Suzanne L. Topalian, MD
“Avelumab (Bavencio) is the very first drug approved for Merkel cell carcinoma, an orphan disease that is uncommon in the United States. For that reason, pharmacologic development has been slow. In this case, laboratory evidence provided a rationale for testing checkpoint inhibitors in Merkel cell carcinoma, a disease that occurs mainly in older people,” explained Suzanne L. Topalian, MD, who moderated a press conference where these data were presented. Dr. Topalian is Associate Director of the Bloomberg-Kimmel Institute for Cancer Immunotherapy at Johns Hopkins and Director of the Johns Hopkins Melanoma Program at the Sidney Kimmel Comprehensive Cancer Center, Baltimore.
“We think that with age, immune systems are less competent. Nevertheless, in this group of heavily pretreated patients with an average age of 73 years, avelumab achieved a good response rate and survival,” Dr. Topalian said.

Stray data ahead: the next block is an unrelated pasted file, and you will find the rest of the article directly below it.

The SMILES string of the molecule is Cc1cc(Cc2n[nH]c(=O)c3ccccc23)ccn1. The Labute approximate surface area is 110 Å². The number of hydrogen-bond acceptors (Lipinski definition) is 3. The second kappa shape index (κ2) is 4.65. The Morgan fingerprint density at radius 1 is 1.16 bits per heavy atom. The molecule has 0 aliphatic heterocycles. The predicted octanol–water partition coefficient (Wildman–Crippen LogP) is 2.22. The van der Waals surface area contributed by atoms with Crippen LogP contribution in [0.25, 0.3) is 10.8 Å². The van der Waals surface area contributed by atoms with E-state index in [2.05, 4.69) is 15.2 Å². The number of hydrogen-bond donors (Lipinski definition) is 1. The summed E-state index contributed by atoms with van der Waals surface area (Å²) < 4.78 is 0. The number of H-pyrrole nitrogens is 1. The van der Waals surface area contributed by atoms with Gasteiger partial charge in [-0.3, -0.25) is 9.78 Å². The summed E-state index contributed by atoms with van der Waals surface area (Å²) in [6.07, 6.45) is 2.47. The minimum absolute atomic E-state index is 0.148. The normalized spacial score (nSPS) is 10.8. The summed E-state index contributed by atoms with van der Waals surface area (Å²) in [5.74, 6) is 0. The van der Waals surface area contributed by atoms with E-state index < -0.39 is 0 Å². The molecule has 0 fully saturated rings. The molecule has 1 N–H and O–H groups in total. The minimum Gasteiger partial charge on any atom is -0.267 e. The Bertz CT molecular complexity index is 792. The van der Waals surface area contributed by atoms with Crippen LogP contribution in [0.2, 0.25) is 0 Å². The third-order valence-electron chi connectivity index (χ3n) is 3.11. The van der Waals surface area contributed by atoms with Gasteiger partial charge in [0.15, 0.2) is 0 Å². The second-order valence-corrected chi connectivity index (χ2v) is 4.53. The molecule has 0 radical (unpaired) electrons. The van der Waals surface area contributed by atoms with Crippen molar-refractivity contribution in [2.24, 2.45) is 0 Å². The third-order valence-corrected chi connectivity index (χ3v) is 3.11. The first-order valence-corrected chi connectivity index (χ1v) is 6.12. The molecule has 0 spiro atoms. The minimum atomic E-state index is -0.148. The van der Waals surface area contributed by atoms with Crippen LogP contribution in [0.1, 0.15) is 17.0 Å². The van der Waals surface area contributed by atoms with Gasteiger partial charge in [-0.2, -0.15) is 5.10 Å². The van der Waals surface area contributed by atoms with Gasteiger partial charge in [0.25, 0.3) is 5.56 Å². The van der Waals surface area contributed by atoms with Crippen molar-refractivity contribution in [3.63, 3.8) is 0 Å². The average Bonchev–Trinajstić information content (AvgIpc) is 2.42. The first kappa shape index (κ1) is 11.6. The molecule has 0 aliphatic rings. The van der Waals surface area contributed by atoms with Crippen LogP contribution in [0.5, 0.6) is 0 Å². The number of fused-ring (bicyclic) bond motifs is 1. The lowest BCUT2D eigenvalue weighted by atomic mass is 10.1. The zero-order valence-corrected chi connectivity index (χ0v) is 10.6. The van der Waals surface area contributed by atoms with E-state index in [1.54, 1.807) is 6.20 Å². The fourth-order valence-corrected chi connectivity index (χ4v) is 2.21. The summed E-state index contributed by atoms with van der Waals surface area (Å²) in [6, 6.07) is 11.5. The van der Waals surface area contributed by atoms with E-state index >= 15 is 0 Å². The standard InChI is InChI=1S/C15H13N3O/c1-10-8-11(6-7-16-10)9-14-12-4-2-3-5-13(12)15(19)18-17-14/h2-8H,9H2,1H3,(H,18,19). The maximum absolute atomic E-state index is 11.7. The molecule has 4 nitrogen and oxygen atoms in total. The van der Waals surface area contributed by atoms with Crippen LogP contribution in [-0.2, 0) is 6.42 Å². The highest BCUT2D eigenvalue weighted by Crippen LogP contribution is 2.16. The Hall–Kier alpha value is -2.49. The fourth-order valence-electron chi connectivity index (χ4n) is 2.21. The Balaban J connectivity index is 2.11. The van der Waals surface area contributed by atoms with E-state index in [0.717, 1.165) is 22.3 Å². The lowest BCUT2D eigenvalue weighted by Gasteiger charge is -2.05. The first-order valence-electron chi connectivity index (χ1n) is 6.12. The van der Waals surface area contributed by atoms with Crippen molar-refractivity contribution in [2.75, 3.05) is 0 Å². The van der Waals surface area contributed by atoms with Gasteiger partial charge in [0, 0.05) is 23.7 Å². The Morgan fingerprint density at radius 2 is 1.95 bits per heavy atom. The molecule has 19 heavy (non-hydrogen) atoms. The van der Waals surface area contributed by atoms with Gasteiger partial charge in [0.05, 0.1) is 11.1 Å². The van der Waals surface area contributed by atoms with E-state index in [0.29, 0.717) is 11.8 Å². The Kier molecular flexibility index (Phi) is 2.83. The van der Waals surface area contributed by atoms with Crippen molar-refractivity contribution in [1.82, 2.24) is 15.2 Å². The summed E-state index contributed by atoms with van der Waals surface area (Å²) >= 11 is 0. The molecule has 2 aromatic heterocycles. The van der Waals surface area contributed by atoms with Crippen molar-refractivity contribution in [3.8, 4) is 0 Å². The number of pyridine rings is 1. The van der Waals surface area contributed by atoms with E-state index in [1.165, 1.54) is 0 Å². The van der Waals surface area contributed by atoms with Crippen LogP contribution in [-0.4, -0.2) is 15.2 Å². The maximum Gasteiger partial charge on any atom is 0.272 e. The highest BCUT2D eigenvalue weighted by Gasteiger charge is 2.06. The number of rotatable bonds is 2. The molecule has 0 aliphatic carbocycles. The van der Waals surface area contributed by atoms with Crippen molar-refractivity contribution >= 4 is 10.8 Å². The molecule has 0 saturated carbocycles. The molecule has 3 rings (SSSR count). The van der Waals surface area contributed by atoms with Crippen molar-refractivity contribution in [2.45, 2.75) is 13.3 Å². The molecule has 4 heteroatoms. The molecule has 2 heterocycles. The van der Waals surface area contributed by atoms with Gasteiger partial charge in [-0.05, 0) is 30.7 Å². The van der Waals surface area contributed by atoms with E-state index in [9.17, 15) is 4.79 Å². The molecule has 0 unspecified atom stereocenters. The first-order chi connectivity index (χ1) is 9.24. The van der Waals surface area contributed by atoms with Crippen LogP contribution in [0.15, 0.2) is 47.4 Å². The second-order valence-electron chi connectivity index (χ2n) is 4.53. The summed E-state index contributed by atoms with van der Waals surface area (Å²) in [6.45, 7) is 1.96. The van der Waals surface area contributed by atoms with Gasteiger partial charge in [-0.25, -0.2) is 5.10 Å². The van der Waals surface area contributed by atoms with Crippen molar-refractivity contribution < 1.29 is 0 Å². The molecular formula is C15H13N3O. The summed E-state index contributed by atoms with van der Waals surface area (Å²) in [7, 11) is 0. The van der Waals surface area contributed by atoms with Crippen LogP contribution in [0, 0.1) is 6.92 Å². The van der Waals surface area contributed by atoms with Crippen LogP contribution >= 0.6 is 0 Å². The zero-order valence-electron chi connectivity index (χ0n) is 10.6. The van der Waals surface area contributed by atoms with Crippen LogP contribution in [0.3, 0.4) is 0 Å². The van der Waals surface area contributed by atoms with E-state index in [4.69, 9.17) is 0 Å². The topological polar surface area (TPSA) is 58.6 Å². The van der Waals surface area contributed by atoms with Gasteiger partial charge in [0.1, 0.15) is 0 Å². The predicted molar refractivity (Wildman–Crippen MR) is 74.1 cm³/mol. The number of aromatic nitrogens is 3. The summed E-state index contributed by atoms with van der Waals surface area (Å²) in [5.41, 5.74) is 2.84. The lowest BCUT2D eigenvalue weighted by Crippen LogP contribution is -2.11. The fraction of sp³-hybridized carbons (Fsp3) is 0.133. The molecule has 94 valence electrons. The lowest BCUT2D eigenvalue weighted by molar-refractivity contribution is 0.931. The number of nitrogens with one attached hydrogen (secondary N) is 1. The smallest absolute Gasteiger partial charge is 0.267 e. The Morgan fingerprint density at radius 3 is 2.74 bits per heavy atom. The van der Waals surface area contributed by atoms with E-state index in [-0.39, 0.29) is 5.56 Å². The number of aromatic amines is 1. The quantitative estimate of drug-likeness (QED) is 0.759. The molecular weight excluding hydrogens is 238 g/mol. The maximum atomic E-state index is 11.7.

“Other checkpoint inhibitors have promising activity in this disease, which previously had no therapeutic options. I would call this study practice-changing,” she stated.
Disclosure: Dr. Topalian has received research grants from Bristol-Myers Squibb.
Avelumab (Bavencio) achieved durable responses in patients with metastatic Merkel cell carcinoma, according to longer-term follow-up of the phase II JAVELIN study, the largest study conducted to date in this relatively rare orphan cancer.1 Results were presented at the 2017 American Association for ...